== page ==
cated at Mauston, which is close to the border of the extensive
sand plains area and considerably lower than the upland region
in the southern part of the county.
It is about 8 miles from the
border of the main marshy tract, and the records taken there,
particularly those applying to frost occurrence, do not apply to
the extensive low, wet areas in the northwestern portion of the
county or to the higher lands to the south, but must be confined
to a comparatively small tract of country similar to that in the
immediate vicinity of the station. The following tables give
data collected at the Mauston station and at Hancock, which is
about 20 miles east of the eastern county boundary and on the
eastern border of the sand plains region, together with frost
data for Mauston, Hancock, and La Crosse. The records from
the two latter places are given for the purpose of making com-
SOIL UURVUY '>/<' JUNE All COUNTY.
Normal monthly, seasonal, and annual temperature and precipitation at
Mauston and Hancock.
October . .
106 ! -50
Dates of first and last killing frosts.
A\erage date of
La Crosse < .
'LI MATE. 89
Prom the Mauston records it will be observed that the mean
annual temperature is 44.1 F. and the mean annual precipita-
tion 31.54 inches. The average date of the first killing frost in
the fall is September 24 and that of the last killing fro-st in the
spring, May 17. This gives an average growing season of about
130 days. In the marshy region to the north and west from
Mauston the period free from frost is shorter than this, while
over the hilly country to the south it is somewhat longer.
The records show that the rainfall is normally well distributed
throughout the growing season, and that during the months of
May, June, July, and August there is on the average over 3^
inches of rain each month, yet during any of these months,
especially July and August, there may be dry spells, during
which crops will suffer considerably from drought. The win-
ters are long and severe, but the summers are pleasant.
It is regretted that there are no data available showing the
differences in the occurrence of frosts in the hilly sections and
in the low marshy areas within the county. Nevertheless in the
improvement of the agriculture of the low marshy areas in the
county the probability of the occurrence of frosts during sum-
mer months should be kept in mind, for it may be^a determining
factor in selecting a type of farming best suited to prevailing
1 Buls. Nos. 119, 213, and 219 of the Wisconsin Agricultural Ex-
periment Station, Madison, give valuable information concerning the
climatic conditions in the cranbercy marshes and also in the con-
struction and management of cranberry bogs. For a further dis-
cussion of climatic conditions in the lowlands see Bui. T of the U. S.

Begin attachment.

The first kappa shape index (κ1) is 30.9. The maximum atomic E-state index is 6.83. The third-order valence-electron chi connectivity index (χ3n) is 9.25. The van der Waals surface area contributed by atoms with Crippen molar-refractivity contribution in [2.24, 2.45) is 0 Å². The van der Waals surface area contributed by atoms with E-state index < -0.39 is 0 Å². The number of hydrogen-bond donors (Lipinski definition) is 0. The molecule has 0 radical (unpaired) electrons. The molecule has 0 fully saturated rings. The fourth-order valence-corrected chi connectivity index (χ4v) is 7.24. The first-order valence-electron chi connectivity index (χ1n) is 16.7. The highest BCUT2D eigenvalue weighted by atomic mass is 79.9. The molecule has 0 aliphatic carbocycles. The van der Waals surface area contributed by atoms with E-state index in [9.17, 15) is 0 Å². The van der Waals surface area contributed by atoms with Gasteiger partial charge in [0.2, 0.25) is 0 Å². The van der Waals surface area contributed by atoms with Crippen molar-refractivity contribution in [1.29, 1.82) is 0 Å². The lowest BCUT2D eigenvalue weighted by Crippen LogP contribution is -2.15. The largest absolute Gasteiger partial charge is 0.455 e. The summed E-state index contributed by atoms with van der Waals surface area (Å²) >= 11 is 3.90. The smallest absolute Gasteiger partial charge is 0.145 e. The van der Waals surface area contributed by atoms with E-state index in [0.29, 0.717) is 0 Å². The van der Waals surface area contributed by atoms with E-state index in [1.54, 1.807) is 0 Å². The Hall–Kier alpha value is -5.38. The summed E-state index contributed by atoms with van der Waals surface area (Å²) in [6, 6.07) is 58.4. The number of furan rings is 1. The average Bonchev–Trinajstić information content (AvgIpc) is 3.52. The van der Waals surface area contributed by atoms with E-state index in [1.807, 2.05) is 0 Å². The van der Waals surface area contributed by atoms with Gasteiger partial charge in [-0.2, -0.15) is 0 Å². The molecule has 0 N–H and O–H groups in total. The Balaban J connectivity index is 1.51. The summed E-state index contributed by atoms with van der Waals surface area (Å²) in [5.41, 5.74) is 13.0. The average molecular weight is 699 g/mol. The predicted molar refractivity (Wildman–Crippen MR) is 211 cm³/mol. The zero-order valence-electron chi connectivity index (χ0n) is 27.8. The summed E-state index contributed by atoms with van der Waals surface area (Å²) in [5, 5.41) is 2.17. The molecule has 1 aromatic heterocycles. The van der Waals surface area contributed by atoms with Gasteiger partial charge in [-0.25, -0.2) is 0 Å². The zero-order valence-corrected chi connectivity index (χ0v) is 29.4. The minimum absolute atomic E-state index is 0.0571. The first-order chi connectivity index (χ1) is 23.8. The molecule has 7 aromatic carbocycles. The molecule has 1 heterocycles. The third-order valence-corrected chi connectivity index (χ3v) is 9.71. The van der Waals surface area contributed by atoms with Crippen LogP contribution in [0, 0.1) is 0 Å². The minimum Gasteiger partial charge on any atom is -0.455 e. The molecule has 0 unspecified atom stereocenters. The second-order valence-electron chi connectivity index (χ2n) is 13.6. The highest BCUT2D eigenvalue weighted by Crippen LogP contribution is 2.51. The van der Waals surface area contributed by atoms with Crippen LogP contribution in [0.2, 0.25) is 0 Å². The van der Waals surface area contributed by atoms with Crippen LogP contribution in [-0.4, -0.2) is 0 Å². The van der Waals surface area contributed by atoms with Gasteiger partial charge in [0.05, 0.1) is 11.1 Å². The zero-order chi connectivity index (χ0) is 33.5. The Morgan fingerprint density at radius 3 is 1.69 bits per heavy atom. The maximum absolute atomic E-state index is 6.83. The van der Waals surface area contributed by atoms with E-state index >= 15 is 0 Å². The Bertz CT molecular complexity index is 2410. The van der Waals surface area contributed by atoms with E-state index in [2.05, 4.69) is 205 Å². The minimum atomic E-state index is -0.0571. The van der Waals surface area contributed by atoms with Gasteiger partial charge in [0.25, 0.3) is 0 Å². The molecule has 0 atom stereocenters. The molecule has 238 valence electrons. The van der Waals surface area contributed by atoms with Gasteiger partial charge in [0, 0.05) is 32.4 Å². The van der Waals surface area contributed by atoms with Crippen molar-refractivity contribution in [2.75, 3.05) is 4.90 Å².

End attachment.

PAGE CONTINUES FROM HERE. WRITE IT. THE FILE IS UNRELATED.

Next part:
Weather Bureau. See also Bui. 223, Wis. Expt. Sta. This gives
information on the climate of Wisconsin and its relation to agricul-
90 SOIL SURVEY OF JUNEAU COVNTY.
Juneau County is located a little south of the center of Wis-
consin, and comprises an area of 796 square miles. About one-
third of the area is rolling to hilly and rough, while the re-
mainder consists of nearly level sand areas and low marshy
The county is well supplied with railroads, which provide ex-
cellent transportation facilities.
Mauston, a city of 2,400, is the county seat and the largest
city in the area. It is 214 miles from Chicago, 128 miles from
Milwaukee, and 209 miles from Minneapolis, over the Chicago,
Milwaukee & St. Paul Railroad.
Juneau County lies within the unglaciated portion of Wis-
consin, and comprises two distinct physiographic divisions, con-
sisting of a sand plains and marsh region covering the northern
two-thirds and a rough, hilly section covering the southern one-
third of the area. The northern section is usually referred to
as a part of the old Wisconsin* River Valley, in which the soils
are largely of alluvial origin and very sandy. In the south-
ern portion the soils are heavier and probably of loessial origin.
In the survey of Juneau County 8 soil series and 16 soil types,
including Meadow, Rough stony land, Peat and Muck (undiffer-
entiated), and Sands and Peat (undifferentiated), have been
The Knox series includes the most highly improved farming
land in the county and is characterized by a rolling to hilly to-
pography and light-colored silty soils subject to erosion. The
Knox silt loam and Knox silt loam, steep phase, were mapped.
The Baxter series includes residual soils from the Lower Mag-
nesian limestone and is represented here by only one type, the
silt loam. This has a light-colored silty soil and a red clay sub-